The board meeting surpassed my expectations. There was so much enthusiasm! Everyone participated, shared insights, and made space for each other. It never felt like anyone dominated the conversation or pushed a corporate agenda. The days flew by, and it was only after reviewing the (copious) meeting notes that it dawned upon me how much we’d discussed and how much everyone had volunteered to do.

All of the board members feel it is important to be as transparent as possible, so anyone can take a look at the detailed meeting notes and track individual action items—and help out with them, too—on our newly-created public MDN PAB repo on GitHub.

2018 Priorities for MDN

The MDN compatibility data project made for a particularly productive working session. In this project, we’ve been migrating browser compatibility data from hand-written HTML tables to machine-readable JSON. 40% of MDN data was migrated last year (HTML, HTTP, JS built-ins, most of CSS). Completing migration of CSS and Web APIs will be a 2018 priority. Board members agreed to drive updates to compatibility data for Edge, Chrome, and Samsung Internet after each stable release and to help review compatibility data PRs that are flagged for their browser. We also will investigate running automatic reviews of data quality based on Web Platform Tests (WPT) and opportunities for using compatibility data outside of MDN. This will include Chrome and Edge extensions similar to the browser extension Compat Report built for Firefox by Eduardo Bouças, integration into browser DevTools or Lighthouse/Sonar, and the use of compatibility summaries in search result rich snippets.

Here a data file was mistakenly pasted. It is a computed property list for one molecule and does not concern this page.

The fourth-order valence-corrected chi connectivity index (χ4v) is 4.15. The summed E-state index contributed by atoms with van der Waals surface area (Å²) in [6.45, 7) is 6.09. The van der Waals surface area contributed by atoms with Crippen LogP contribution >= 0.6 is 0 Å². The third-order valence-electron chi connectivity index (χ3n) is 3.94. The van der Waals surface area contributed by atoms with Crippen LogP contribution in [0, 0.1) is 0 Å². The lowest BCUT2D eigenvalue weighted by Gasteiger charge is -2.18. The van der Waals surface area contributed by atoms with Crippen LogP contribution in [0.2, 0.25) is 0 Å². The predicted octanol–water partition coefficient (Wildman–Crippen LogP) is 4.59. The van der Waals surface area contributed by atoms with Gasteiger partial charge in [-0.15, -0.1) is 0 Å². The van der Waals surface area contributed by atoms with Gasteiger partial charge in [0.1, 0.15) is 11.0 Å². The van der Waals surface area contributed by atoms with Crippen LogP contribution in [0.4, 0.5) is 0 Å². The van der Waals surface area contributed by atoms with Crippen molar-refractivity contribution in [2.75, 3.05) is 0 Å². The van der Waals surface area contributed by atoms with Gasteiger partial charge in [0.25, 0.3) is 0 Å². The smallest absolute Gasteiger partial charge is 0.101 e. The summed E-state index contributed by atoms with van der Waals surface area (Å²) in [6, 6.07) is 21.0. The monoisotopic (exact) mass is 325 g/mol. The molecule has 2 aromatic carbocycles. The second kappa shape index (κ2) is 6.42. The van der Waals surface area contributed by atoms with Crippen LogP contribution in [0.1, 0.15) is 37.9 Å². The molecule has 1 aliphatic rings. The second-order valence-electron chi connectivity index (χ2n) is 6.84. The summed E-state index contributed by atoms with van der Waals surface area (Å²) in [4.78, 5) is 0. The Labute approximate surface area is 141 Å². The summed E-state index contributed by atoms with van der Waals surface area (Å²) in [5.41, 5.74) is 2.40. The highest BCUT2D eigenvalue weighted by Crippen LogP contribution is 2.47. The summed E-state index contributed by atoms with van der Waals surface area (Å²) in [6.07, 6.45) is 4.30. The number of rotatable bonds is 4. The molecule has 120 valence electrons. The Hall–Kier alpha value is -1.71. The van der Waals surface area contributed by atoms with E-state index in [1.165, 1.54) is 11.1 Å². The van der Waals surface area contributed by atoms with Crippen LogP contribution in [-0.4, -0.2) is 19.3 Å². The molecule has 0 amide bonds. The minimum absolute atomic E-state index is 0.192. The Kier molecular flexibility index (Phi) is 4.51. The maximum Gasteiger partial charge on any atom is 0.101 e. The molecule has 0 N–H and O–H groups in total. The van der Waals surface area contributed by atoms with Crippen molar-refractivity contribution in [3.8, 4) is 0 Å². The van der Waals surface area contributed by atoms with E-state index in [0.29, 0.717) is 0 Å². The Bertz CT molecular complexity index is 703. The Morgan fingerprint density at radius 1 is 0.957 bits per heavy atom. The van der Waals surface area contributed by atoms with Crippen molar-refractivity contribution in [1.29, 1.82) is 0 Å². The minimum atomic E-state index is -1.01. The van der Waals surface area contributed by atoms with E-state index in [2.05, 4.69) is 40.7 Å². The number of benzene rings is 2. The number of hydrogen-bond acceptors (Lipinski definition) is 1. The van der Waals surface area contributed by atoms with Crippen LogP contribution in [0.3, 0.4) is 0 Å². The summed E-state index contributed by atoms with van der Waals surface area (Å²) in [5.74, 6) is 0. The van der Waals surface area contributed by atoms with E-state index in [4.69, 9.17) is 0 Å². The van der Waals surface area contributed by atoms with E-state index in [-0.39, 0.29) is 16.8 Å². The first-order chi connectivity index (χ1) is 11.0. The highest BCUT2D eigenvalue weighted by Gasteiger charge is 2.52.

There was general agreement that interactive samples are a huge win for MDN and should obviously be prioritized. JavaScript and CSS interactive samples launched in 2017, and in 2018 the MDN team will roll out interactive samples for HTML and the most popular Web APIs.

The Board had a quick conversation about building a better process for W3C standards authors to communicate changes to MDN writers. In an ideal world, the standard process would include filing a bug to change the associated MDN page when the standard is updated. We agreed to set up a follow up meeting with W3C members to discuss in more depth.

There was a lot more discussed, decided, and committed to. (See the full meeting notes.) It was a positive and productive experience, and I’m very much looking forward to the future.

Next MDN PAB meeting: Video call in March (date is to be decided, notes will be on the repo).

MDN Product Advisory Board Members in Attendance

MDN Advisory Board members

From top left to bottom right:

 

About Ali Spivak

@alispivak. Ali is the head of Developer Ecosystem at Mozilla, and has been developing and managing web sites for longer than she cares to admit. She's passionate about keeping the web open and working on things developers love (like MDN).